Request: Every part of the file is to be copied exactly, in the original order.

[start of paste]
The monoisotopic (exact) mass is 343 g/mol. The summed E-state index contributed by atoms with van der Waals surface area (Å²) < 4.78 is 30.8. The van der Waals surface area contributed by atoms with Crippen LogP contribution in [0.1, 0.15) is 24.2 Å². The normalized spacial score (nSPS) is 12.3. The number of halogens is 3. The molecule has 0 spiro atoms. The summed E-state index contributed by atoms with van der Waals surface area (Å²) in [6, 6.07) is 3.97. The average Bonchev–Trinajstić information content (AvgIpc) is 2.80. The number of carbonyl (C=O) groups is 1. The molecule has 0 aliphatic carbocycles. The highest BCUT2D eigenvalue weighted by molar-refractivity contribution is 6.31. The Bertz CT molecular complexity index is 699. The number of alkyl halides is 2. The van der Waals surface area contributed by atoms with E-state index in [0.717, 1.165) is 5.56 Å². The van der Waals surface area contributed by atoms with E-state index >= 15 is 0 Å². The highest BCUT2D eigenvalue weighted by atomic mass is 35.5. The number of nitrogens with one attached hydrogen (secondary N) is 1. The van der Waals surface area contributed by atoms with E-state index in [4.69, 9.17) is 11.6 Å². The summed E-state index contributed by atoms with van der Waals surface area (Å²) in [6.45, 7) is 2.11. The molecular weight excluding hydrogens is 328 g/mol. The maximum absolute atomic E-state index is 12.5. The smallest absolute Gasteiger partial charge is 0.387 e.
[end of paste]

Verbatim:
The monoisotopic (exact) mass is 343 g/mol. The summed E-state index contributed by atoms with van der Waals surface area (Å²) < 4.78 is 30.8. The van der Waals surface area contributed by atoms with Crippen LogP contribution in [0.1, 0.15) is 24.2 Å². The normalized spacial score (nSPS) is 12.3. The number of halogens is 3. The molecule has 0 spiro atoms. The summed E-state index contributed by atoms with van der Waals surface area (Å²) in [6, 6.07) is 3.97. The average Bonchev–Trinajstić information content (AvgIpc) is 2.80. The number of carbonyl (C=O) groups is 1. The molecule has 0 aliphatic carbocycles. The highest BCUT2D eigenvalue weighted by molar-refractivity contribution is 6.31. The Bertz CT molecular complexity index is 699. The number of alkyl halides is 2. The van der Waals surface area contributed by atoms with E-state index in [0.717, 1.165) is 5.56 Å². The van der Waals surface area contributed by atoms with E-state index >= 15 is 0 Å². The highest BCUT2D eigenvalue weighted by atomic mass is 35.5. The number of nitrogens with one attached hydrogen (secondary N) is 1. The van der Waals surface area contributed by atoms with E-state index in [4.69, 9.17) is 11.6 Å². The summed E-state index contributed by atoms with van der Waals surface area (Å²) in [6.45, 7) is 2.11. The molecular weight excluding hydrogens is 328 g/mol. The maximum absolute atomic E-state index is 12.5. The smallest absolute Gasteiger partial charge is 0.387 e.